October 18, 2002

More about bears, brought about by Oso's ordeal.

Words, words, words. 728 of them. I wanted to make them 666 so as to spook any fundamentalists that might read my blog (don�t laugh; I hear I'm quite popular with them...) but, as usual, I wrote too much...

I first found the concept of "totem animal(s)" in Jean Auel's "Children of the Earth" series of books, and it got me thinking about who would be mine, an interesting inquiry as part of the "Who am I?" quest.

I�ve always felt much kinship with bears; I have much in common with them: I am slow, heavy and ponderous, but can be surprisingly agile and fast when necessary (this last applied mainly when I was younger, not so much now); I would if I could spend the entire winter sleeping in a cave, I have no use for snow and ice; I like honey and sweet things in general; I love salmon (and all fish, for that matter, as my last name implies); I am mostly a solitary animal and can get quite grumpy on occasion; I like to play in the water.

A friend and I were once watching a documentary on polar bears; in one of the scenes it showed from behind a polar bear trying to climb out of the water into an iceberg; my friend commented and I had to agree that the bear looked remarkably like me.

I believe if we put aside human arrogance and the patriarchal belief that humans are superior to or better than other animals we can learn much from them. The Goddess Our Mother teaches that we are all sisters and brothers, Her children inhabiting Her body.

There are other animals with whom I feel particular kinship and share some traits: dogs, of course, have a special place in my heart, and teach us what's really important in life: love, friendship, loyalty, play, food and shelter, warmth in winter and coolth in summer, the young (for those who breed). Dolphins and other cetaceans, who spend their entire lives playing, eating, making love, resting and perhaps meditating and conversing about Goddess knows what in their mysterious languages that can carry much more information (and hence shades of meaning) than our human ones. Their low-pitched sounds can travel across oceans, so they can talk with any other whale(s) in the world. In a way they have their own internet...

What's really important in life? What do we need to do to overcome that despair that at some point(s) in our life we have all felt? Not that there are answers that are valid for all; each of us needs to discover the correct answers for her/himself, avoiding in the process any inclination to burn at the stake those who find different answers. Why? Well, according to MY answers any harm we do others causes a chain reaction that affects all involved sometimes for very long times, and has to be neutralized before anyone can find peace.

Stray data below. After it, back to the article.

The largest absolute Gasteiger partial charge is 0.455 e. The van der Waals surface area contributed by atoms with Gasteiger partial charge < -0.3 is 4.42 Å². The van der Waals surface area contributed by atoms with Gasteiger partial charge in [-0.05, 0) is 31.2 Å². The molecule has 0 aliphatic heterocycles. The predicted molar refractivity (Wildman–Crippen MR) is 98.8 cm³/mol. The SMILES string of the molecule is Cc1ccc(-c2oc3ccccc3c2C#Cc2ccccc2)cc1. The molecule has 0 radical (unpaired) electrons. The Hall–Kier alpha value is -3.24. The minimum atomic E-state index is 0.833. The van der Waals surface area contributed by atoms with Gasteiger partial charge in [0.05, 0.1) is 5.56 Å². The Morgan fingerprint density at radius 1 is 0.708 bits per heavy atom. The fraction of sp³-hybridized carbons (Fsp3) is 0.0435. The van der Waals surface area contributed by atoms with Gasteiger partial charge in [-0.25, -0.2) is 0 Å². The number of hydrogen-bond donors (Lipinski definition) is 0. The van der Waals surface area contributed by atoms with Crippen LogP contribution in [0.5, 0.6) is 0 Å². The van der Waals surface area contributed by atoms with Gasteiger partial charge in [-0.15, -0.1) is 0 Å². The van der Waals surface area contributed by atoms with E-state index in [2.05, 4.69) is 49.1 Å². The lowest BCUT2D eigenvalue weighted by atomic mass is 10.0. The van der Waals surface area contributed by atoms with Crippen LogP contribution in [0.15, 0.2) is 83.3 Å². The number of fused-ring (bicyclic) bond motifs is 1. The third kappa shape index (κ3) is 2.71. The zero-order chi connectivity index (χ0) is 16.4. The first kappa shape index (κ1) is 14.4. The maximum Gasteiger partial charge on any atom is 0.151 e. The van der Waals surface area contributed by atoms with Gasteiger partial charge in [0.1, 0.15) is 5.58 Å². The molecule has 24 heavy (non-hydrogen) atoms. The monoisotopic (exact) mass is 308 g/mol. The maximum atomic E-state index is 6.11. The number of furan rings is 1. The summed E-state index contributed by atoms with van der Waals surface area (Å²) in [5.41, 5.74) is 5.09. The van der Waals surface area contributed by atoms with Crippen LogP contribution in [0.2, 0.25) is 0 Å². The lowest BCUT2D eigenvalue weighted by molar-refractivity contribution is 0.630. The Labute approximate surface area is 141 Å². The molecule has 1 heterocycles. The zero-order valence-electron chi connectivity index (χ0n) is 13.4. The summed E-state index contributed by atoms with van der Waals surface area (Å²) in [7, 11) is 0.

Not doing harm to anyone seems like a concept on which we could all agree. But of course then interminable discussions would ensue on what precisely constitutes harm. The "Holy" Inquisition maintained it was doing good to witches and Jews by burning them at the stake to cleanse them from their "errors" and save their souls. George W. Bush and his accomplices thought � I guess, though I wonder how anyone can be THAT misguided � they were doing good by stealing the election and enacting the first coup d'�tat in American history.

No, one CAN'T win. But I digress. What could I do now that at the time of my death I could look back upon and rejoice that I did? I submit this is not a bad way to select what we are going to do at each moment. That is if we can choose freely, those who are employed are exempt, but the time will come, Goddess willing, for them too to be happily retired. :-) And I guess some fortunate few even enjoy their jobs...

It helps to think of the times in one's life � if any � when one has been really happy,, preferably through one's own efforts. If one needs a specific other being that could be a problem, because s/he may or may not be available/willing/alive or a number of other necessary conditions.

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